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Bobby Cannavale
Bobby Cannavale Cannavale plays the character of Bobby Caffey
Personal Information
Gender: Male
Nickname Bobby
Birthname Robert Cannavale
Born: May 30, 1975
Birthplace: Union City, New Jersey, U.S.
Occupation/
Career:
Actor
Years Active: 1996–present
Notable roles: Irving from Mr. Robot
Dr. Miguel Cruz from Nurse Jackie
Gyp Rosetti from Boardwalk Empire
Spouse(s): Jenny Lumet (1994–2003)
Domestic partner(s): Rose Byrne (2012-present)
Family: 3 sons
Character information
Appeared on: Third Watch
Appears as: Roberto "Bobby" Caffey
Episodes appeared in: 38


Robert "Bobby" Cannavale (born May 30, 1970) is an American actor known for his portrayal of FDNY paramedic Bobby Caffey in the NBC drama series Third Watch, from 1999 to 2001.

Early life Edit

Cannavale was born and raised in Union City, New Jersey, the son of Isabel and Sal Cannavale. His father is of Italian descent, while his mother is Cuban and moved to the U.S. in 1960. He was raised Catholic and attended St. Michael's Catholic School, where he participated in a number of extracurricular activities, including being an altar boy and member of the chorus. When he was eight, Cannavale secured the plum role of the lisping boy, Winthrop, in his school's production of The Music Man, and later played a gangster in Guys and Dolls, which cemented his love for performing. Cannavale's parents divorced when he was 13 and his mother moved the family to Puerto Rico. After two years in the American territory, they settled in Margate, Florida. Cannavale returned to New Jersey after barely eking out a high school diploma in the late 1980s from Coconut Creek High School, in order to be closer to New York, to launch his acting career.

Career Edit

Cannavale began his acting career in the theater – with no acting training – and gained early film roles in Night Falls on Manhattan (1997) and The Bone Collector (1999), Cannavale became well-known when he starred as Bobby Caffey for two seasons on Third Watch. Following this, in 2001, he starred with Alan Arkin in 100 Centre Street – which was written and directed by Sidney Lumet, his then-father-in-law.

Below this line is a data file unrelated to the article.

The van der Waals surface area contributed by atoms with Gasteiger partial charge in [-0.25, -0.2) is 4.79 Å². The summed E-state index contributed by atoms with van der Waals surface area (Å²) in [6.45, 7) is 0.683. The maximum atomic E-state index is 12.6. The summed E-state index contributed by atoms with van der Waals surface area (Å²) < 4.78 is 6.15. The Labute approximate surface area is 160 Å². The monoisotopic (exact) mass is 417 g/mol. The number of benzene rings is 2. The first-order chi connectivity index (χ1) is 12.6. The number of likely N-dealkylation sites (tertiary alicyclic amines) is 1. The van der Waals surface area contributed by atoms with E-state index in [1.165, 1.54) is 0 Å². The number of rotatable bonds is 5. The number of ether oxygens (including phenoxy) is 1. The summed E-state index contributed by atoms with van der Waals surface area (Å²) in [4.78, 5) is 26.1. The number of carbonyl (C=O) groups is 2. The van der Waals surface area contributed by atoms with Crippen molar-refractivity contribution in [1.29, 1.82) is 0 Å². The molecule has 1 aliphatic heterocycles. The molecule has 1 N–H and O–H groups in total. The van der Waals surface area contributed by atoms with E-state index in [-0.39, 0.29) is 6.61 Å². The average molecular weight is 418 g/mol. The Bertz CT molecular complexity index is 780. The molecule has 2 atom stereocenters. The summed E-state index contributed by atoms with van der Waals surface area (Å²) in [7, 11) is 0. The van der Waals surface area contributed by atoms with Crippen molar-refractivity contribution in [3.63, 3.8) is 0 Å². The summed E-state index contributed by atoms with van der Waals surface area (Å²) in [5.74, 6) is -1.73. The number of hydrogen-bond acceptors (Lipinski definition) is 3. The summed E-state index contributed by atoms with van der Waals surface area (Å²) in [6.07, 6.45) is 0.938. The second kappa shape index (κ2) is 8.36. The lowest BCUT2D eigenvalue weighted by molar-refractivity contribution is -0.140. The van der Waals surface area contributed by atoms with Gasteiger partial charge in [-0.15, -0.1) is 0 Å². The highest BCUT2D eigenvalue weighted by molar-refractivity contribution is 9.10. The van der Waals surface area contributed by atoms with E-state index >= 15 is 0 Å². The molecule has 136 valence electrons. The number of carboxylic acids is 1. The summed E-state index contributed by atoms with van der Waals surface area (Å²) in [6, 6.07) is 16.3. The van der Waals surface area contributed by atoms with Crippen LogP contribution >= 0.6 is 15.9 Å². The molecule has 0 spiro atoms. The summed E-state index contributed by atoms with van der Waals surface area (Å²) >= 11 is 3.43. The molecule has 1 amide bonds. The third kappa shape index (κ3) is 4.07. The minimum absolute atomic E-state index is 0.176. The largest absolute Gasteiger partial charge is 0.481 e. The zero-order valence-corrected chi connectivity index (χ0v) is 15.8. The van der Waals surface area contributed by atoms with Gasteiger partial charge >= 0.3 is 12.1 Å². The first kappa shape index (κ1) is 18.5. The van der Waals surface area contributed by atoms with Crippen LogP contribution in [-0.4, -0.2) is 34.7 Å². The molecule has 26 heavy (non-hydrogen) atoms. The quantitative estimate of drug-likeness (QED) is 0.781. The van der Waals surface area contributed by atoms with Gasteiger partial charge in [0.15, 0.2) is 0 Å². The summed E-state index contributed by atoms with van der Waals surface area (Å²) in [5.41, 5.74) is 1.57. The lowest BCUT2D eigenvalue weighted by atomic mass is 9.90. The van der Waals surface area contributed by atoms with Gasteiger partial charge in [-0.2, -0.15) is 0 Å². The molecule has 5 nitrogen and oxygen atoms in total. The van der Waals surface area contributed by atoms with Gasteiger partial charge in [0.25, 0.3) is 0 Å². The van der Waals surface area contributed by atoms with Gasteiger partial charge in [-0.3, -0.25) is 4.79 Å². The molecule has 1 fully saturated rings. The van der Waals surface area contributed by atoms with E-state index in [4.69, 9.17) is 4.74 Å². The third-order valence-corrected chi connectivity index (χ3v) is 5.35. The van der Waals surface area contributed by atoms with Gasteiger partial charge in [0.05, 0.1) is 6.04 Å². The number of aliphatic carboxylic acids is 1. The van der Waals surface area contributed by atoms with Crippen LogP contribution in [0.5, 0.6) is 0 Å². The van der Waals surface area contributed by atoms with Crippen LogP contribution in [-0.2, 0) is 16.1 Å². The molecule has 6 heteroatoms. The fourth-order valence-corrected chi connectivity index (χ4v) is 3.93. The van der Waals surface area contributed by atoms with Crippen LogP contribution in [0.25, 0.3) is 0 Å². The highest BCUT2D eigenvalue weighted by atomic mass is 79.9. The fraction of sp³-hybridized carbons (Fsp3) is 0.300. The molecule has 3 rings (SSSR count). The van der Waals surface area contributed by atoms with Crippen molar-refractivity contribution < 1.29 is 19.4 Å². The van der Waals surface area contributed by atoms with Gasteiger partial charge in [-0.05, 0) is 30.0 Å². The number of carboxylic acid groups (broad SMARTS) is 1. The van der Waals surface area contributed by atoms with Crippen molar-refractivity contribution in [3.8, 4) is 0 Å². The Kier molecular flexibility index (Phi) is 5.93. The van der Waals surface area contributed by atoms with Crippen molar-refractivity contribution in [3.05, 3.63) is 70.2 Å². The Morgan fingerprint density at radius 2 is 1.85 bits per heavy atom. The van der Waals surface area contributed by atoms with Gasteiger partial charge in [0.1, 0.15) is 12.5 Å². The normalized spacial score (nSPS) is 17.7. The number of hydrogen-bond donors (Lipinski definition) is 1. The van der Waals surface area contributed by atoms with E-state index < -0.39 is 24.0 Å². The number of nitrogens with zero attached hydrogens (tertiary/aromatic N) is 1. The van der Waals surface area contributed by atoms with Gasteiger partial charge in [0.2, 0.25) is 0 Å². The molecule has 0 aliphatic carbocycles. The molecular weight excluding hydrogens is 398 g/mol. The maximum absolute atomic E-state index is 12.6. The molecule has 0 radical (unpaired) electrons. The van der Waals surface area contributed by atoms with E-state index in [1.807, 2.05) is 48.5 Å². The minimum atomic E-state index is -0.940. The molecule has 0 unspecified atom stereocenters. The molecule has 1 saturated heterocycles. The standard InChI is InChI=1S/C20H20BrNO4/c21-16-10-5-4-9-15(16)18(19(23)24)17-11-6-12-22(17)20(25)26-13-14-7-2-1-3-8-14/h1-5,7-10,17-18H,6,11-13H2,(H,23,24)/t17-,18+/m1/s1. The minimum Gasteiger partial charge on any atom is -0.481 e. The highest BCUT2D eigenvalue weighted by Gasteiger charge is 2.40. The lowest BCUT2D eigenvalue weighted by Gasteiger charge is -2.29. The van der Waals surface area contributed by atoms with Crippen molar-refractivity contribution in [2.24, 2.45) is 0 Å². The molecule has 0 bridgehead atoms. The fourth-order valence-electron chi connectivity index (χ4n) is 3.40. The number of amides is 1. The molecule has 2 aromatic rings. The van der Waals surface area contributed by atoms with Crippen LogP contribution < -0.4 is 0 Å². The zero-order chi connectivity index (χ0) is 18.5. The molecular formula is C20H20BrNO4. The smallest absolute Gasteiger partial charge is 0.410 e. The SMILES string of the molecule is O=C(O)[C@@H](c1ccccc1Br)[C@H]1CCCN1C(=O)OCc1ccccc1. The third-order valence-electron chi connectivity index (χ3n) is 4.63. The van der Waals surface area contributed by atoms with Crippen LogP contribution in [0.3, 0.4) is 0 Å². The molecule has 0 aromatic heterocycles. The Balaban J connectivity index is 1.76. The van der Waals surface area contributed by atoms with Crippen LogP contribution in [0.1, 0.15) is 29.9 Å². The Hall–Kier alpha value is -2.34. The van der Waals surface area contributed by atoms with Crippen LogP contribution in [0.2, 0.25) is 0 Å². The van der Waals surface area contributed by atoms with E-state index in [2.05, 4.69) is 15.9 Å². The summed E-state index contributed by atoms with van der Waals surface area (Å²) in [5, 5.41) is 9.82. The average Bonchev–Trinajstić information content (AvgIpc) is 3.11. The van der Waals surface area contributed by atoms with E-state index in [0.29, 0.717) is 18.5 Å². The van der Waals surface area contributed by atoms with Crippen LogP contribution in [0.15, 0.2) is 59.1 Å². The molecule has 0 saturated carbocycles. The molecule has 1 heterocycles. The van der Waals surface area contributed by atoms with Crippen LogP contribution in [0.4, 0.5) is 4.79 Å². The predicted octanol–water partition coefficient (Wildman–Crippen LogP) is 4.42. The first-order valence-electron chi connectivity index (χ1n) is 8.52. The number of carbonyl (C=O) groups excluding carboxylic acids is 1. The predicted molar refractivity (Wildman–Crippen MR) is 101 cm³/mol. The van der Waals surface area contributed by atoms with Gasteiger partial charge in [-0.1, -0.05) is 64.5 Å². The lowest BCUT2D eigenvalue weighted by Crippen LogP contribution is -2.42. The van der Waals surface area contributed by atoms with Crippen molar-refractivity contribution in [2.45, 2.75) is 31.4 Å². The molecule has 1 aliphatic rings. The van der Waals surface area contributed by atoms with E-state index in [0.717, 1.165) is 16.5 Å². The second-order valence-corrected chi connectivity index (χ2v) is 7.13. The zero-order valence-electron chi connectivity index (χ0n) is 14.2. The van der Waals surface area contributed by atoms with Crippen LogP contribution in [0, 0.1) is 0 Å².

In 2002, he joined the cast of Ally McBeal for the last five episodes, but the show was then cancelled. Following this, he starred with Yancey Arias and Sheryl Lee in the miniseries Kingpin. In 2003, Cannavale briefly appeared on the last two episodes of Oz. He also appeared in the film The Station Agent as a man who befriends a little person removed from society. From 2004 to 2006, he had a recurring guest role on Will & Grace as Vince D'Angelo, the boyfriend (and eventual husband) of Will Truman (Eric McCormack). For this role, he won the Primetime Emmy Award for Outstanding Guest Actor in a Comedy Series in 2005. He has also appeared in the films Snakes on a PlaneThe Guru (2002), Shall We Dance? (2004) and Romance & Cigarettes (2005), and guest starred in Sex and the CitySix Feet UnderOzLaw & Order – and its spin-off series Law & Order: Criminal Intent and Law & Order: Special Victims Unit. He appeared in The Take (2007) alongside John Leguizamo and Tyrese Gibson, as Agent Steve Perelli.

Cannavale serves as the voice of Corado R. Ciarlo, known as "Babe", in the Ken Burns PBS film series The War (the story of World War II) from the perspective of the men who fought in combat and their loved ones at home. He also read the audiobook versions of Richard Price's 2008 novel Lush Life and Ed Falco's 2012 novel The Family Corleone. On August 25, 2008, ABC ordered his pilot Cupid, a remake of the 1998 program which had starred Jeremy Piven and Paula Marshall, to series. In the new version of the series, Cannavale starred opposite Sarah Paulson with script development overseen by original series creator Rob Thomas. ABC debuted Cupid on March 31, 2009, but it was cancelled on May 19, 2009.

In 2008, he received a Tony Award nomination for his role as Dennis in the Broadway play, Mauritius. In 2009, CBS announced Cannavale would reprise his role of Det. Eddie Saccardo on the television show, Cold Case, for three episodes, starting with the third episode of Season 7. Cannavale was also in the film Win Win in 2011, as Terry Delfino. He later starred in the Broadway play The Motherfucker With the Hat alongside Chris Rock and Annabella Sciorra. On May 3, 2011 (his 41st birthday), he was nominated for a Tony Award for his leading role in that production.

In 2012 and 2013, he guest starred in the fourth and fifth season of Showtime's Nurse Jackie, for which he was nominated twice again for the Primetime Emmy Award for Outstanding Guest Actor in a Comedy Series in 2012 and 2013, as well as joining the cast of HBO's Boardwalk Empire, portraying the psychopathic Sicilian gangster Gyp Rosettiin the third season. His performance on Boardwalk Empire won critical acclaim, earning him the Primetime Emmy Award for Outstanding Supporting Actor in a Drama Series in 2013. That same year he also played Lewis, a vengeful clown on Modern Family during the third season, for which he was nominated for Best Guest Performer in a Comedy Series at the 2nd Critics' Choice Television Awards in 2012. TV Guide, in its "Cheers & Jeers 2012" issue, praised Cannavale for this "trifecta of great performances", commenting, "This guy is so good at playing bad, it's scary." He played what Matt Zoller Seitz of RogerEbert.com called a "heroically moving" lead role in Danny Collins in 2015.

Since 2015 Cannavale has been involved with voice-over work for Playing On Air, a non-profit organization that “records short plays [for public radio and podcast] written by top playwrights and performed by outstanding actors.” He has starred in three short plays, including Crazy Eights by David Lindsay-Abaire, co-starring Rosie Perez and John Leguizamo; Mere Mortals by David Ives; and 2 Dads by David Auburn.

External links Edit

TBA